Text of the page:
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I need to solve the following PDE, given the boundary conditions and initial condition, using Laplace Transforms:

$$ \begin{aligned} \displaystyle K_1\frac{\partial^2u}{\partial x^2}+K_2u&=\frac{\partial u}{\partial t} \\ u(0,t)&=u_0 \\ u(\infty,t)&=0 \\ u(x,0)&=0 \end{aligned} $$

So far, I've taken the Laplace transform of the PDE to get the following result:

$$K_1\frac{\partial ^2U}{\partial x^2}+K_2U=sU$$

Solving the above ODE results in the following:

$$U(x,s)=C_1\exp\left(\sqrt{\frac{k_2+s}{k_1}}x\right)+C_2\exp\left(-\sqrt{\frac{k_2+s}{k_1}}x\right)$$

By taking the Laplace transform of the two boundary conditions, I get the following:

$$U(0,s)=\frac{u_0}{s}$$

$$U(\infty,s)=0$$

Using the second boundary condition, I can calculate that $C_2=0$, and that the PDE in terms of $x$ and $s$ is:

$$U(x,s)=\frac{u_0}{s}\exp\left(\sqrt{\frac{K_2+s}{K_1}}x\right)$$

Now, I have to take the inverse Laplace transform, but I'm having problems at this step. I have the result which is:

$$ u(x,t)=\frac{2u_0}{\sqrt{\pi}}\int_{\frac{x}{2\sqrt{K_1t}}}^{\infty} \exp\left(-\lambda^2-\frac{K_2x^2}{4K_1\lambda^2}\right) \ d\lambda $$

It's suggested that I use one of the shifting theorems to obtain this solution, but I'm not sure how. Thanks!

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  • $\begingroup$ Are you allowed to use complex analysis? $\endgroup$
    – Dylan
    Commented Nov 28, 2017 at 2:34
  • $\begingroup$ We haven't been taught that in the course...but how would you do it using complex analysis? $\endgroup$ Commented Nov 28, 2017 at 4:24
  • $\begingroup$ Generally the inverse transform is defined as an contour integral parallel to the imaginary line. $\endgroup$
    – Dylan
    Commented Nov 28, 2017 at 4:38

1 Answer 1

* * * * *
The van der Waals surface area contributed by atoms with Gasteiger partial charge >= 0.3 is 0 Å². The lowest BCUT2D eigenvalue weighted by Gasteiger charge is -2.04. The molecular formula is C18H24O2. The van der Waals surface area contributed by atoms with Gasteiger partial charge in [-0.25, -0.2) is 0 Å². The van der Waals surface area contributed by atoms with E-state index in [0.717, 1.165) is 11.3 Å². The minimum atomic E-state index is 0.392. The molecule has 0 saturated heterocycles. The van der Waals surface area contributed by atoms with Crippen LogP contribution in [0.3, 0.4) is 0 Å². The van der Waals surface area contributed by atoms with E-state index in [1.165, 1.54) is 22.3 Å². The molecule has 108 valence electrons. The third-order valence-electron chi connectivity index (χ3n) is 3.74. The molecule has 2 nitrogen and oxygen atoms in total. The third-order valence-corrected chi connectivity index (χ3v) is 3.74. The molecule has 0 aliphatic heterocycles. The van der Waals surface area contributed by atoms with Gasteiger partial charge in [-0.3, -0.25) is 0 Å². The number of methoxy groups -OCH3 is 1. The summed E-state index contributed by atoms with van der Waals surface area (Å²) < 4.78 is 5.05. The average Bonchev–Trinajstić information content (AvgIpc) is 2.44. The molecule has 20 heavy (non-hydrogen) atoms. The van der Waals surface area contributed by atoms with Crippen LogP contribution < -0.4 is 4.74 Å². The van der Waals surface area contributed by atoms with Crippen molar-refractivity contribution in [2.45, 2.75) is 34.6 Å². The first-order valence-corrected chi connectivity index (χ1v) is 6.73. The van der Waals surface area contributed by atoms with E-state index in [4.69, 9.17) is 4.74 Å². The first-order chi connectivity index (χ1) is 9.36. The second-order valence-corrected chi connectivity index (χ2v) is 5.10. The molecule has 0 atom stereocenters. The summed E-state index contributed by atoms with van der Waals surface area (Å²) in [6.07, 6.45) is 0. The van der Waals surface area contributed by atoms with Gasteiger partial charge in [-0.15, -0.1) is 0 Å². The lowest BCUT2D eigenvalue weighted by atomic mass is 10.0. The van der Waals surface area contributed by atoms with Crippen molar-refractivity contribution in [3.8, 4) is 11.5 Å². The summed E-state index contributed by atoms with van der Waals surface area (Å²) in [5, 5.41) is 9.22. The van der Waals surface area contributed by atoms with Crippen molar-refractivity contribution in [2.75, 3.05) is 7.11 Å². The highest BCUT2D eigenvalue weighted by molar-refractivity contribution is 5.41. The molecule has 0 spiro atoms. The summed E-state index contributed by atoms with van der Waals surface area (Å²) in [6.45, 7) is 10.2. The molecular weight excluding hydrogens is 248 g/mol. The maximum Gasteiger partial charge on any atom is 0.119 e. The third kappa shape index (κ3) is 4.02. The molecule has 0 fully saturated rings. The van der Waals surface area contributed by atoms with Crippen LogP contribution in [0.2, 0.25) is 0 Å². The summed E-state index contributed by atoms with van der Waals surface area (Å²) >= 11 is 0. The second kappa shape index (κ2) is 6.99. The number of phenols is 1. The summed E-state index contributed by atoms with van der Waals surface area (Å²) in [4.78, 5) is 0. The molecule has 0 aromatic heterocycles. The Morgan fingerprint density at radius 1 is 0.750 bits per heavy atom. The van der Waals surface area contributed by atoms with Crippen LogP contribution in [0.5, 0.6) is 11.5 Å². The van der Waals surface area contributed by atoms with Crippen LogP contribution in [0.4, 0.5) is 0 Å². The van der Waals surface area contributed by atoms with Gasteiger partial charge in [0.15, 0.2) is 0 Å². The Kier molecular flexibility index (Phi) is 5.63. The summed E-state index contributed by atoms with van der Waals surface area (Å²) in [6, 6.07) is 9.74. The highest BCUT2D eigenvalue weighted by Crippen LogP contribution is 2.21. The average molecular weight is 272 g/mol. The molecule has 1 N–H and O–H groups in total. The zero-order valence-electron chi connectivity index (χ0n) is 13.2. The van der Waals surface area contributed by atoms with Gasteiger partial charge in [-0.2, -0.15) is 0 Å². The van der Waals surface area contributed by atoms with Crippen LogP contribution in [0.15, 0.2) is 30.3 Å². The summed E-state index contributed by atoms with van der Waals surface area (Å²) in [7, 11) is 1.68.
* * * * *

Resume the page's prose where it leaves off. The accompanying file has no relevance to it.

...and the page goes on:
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There is some simplification if you rewrite the PDE as $$ K_1\frac{\partial^2u}{\partial x^2}=\frac{\partial u}{\partial t}-K_2u \\ K_1 \frac{\partial^2 (e^{-K_2t}u)}{\partial^2 x}=\frac{\partial (e^{-K_2t}u)}{\partial t} $$ Let $v(x,t)=e^{-K_2t}u(x,t)$. Then the new PDE becomes $$ v_t = K_1 v_{xx} \\ v(0,t) = u_0e^{-K_2t} \\ v(\infty,t) = 0 \\ v(x,0) = 0. $$ Now when you transform in $t$: \begin{align} \mathscr{L}\{v_t\} & =\int_{0}^{\infty}v_t(x,t)e^{-st}dt \\ & =v(x,t)e^{-st}|_{t=0}^{\infty}-\int_{0}^{\infty}v(x,t)e^{-st}(-s)dt \\ & = s\mathscr{L}\{v\}. \end{align} So the transformed equations for $\mathscr{L}\{v\}(s,x)$ are \begin{align} s\mathscr{L}\{v\}(s,x) &=K_1\mathscr{L}\{v\}_{xx}(s,x), \\ \mathscr{L}\{v\}(s,0)&= \mathscr{L}\{u_0e^{-K_2t}\}=\frac{u_0}{s+K_2}. \end{align} The solution in $s,x$ is $$ \mathscr{L}\{v\}(s,x) = \frac{u_0}{s+K_2}\exp\left(-\sqrt{\frac{s}{K_1}}x\right). $$ The inverse Laplace transform is a convolution in $t$ of inverse transforms of the two terms multiplying each other on the right above: \begin{align} v(t,x) & = \left( u_0 e^{-K_2 t}\right)*\left( \frac{1}{\pi}\int_{0}^{\infty}e^{-st}\sin\left(\sqrt{\frac{s}{K_1}}x\right)ds\right) \\ & = \frac{u_0}{\pi}\int_{0}^{\infty}\int_{0}^{t}e^{-K_2t'}e^{-s(t-t')}dt'\sin\left(\sqrt{\frac{s}{K_1}}x\right)ds \end{align} The integral in $t'$ is easily simplified and the solution $u(x,t)=e^{K_2t}v(x,t)$ of the original equation recovered, but I'll leave it there, before I compound my errors. :)

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